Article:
KANSAS CITY — Avoiding the market volatility of egg and egg ingredient prices remains a primary reason for choosing alternative ingredients. Other goals to consider are consumer demand for plant-based, vegan or dairy-free products.
When food companies seek to reduce or replace egg ingredients, they increasingly are showing interest in plant-based options as well as single-ingredient options, said Jon Stratford, sales and marketing manager for Natural Products Inc., Grinnell, Iowa.
“Many of the commercial egg replacers are blends, which can force food makers to lengthen their ingredient statements,” he said.
Chickpeas are showing promise in plant-based ingredients used as egg replacers.
“In the last couple of years, the supply of chickpeas and chickpea ingredients has grown exponentially,” Mr. Stratford said. “By now, most people have heard of aquafaba, which is the water drained from the cans of chickpeas. Aquafaba has amazing foaming properties, and possibly one day when it is available in industrial quantities, it might be used to replace egg whites in baked goods and other foods.”
Chickpea flour may be used now as an egg ingredient alternative.
“A stabilized chickpea flour such as our steamed chickpea flour can be used to reduce eggs by 50% in industrial cream cakes and other sweet baked goods, without much tweaking of the formulation required and without impacting flavor or eating properties,” Mr. Stratford said. “I expect we will continue to see R.&D. with chickpea flour as well as other bean-based ingredients as tools to eliminate animal proteins in a wide variety of food categories.”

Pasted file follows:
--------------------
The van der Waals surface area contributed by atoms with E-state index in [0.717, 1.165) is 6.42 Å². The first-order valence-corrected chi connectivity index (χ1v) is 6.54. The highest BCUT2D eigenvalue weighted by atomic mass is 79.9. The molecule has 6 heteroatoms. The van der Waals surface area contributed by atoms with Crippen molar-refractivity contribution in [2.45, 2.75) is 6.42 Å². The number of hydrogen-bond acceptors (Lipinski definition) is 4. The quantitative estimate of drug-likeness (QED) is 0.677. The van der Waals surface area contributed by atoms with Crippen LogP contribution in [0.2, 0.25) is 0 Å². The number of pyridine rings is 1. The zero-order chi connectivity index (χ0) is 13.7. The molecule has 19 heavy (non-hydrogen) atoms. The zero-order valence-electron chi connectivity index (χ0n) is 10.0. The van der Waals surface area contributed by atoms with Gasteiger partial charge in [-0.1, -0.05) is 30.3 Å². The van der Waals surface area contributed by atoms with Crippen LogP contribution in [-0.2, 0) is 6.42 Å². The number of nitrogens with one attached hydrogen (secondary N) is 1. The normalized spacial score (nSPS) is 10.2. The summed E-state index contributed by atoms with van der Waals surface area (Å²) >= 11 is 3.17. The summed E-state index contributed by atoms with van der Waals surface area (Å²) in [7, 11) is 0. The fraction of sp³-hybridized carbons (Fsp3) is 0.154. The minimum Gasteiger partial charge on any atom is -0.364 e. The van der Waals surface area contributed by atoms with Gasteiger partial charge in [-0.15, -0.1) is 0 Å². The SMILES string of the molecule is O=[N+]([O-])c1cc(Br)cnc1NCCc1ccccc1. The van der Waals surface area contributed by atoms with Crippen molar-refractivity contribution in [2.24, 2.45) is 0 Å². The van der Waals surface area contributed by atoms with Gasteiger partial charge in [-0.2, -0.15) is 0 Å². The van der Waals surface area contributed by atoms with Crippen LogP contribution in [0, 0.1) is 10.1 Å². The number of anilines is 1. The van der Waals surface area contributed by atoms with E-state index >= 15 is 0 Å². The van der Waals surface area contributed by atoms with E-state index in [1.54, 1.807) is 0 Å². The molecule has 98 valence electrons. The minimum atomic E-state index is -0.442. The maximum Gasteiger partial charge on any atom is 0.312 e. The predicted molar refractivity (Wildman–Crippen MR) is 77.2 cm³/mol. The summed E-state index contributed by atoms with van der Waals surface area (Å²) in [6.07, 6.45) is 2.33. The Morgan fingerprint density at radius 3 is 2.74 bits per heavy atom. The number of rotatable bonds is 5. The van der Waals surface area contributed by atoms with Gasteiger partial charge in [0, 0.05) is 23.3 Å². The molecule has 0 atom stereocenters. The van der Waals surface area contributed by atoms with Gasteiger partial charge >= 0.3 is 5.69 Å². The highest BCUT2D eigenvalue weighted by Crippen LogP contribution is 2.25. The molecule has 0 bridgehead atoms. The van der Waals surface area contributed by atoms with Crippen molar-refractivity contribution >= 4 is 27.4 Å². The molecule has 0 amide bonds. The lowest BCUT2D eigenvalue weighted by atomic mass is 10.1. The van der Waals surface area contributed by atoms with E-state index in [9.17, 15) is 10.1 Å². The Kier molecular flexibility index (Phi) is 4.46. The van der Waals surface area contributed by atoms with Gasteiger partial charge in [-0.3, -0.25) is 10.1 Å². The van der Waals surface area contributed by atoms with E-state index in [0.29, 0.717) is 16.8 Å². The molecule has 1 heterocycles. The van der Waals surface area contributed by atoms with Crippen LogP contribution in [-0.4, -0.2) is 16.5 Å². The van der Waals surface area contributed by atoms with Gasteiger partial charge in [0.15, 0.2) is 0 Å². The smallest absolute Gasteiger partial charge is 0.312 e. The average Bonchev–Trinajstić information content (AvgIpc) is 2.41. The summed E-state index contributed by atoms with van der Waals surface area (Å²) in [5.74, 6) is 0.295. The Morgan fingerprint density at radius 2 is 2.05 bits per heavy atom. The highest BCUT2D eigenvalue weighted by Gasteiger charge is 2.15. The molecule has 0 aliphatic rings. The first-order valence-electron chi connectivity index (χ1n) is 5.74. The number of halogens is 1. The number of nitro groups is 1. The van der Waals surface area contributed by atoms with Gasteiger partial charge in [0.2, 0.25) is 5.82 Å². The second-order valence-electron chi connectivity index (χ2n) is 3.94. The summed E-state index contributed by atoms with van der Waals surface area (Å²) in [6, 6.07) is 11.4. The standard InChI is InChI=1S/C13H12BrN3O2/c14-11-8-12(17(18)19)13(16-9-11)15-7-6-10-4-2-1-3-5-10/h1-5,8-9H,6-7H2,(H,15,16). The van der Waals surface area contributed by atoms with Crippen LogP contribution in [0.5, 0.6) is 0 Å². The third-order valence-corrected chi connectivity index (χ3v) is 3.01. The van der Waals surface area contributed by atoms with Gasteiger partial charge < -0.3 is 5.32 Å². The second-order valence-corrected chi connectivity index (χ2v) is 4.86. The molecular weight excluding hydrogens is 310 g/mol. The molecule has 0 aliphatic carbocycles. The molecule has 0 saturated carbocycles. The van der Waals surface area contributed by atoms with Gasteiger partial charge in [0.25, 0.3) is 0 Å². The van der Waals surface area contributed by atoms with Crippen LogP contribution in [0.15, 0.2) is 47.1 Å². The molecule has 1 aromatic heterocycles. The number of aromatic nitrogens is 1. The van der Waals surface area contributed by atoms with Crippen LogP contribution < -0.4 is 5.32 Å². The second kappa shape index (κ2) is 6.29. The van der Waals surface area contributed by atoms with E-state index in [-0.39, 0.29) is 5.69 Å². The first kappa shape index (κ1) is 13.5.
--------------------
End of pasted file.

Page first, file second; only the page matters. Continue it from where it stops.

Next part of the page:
An example of dairy-free comes from the Function Plus 250W ingredient from Corbion. It is designed specifically to replace up to 30% of egg whites in chemically leavened cakes like angel food cake, said Kathy Sargent, strategic innovation director, bakery, for Corbion and based in Lenexa, Kas.
“It’s also free of dairy, which makes it ideal when developing sweet baked goods for consumers with dairy allergies/intolerances,” she said. “Unlike other egg replacers on the market today, Function Plus 250W allows manufacturers to sharply reduce the amount of egg whites used in certain formulations while maintaining product taste and consistency.”
Other Function Plus ingredients from Corbion include Function Plus 150W, which has been shown to replace 50% to 100% of egg whites in sweet baked foods like cakes and chemically leavened batters; Function Plus 100, which has been shown to replace 25% to 75% of whole eggs in sweet baked foods, including cakes and chemically leavened batters; and Function Plus 200, which has been shown to replace 50% to 100% of whole eggs in sweet baked foods, including cakes and chemically leavened batters.
“Recent Salmonella outbreaks and egg recalls have also increased demand for egg replacers in the bakery segment,” Ms. Sargent said. “One of the areas where we have seen the biggest push for egg replacers is in clean label formulations, especially sweet baked goods and chemically leavened cakes like angel food cake.”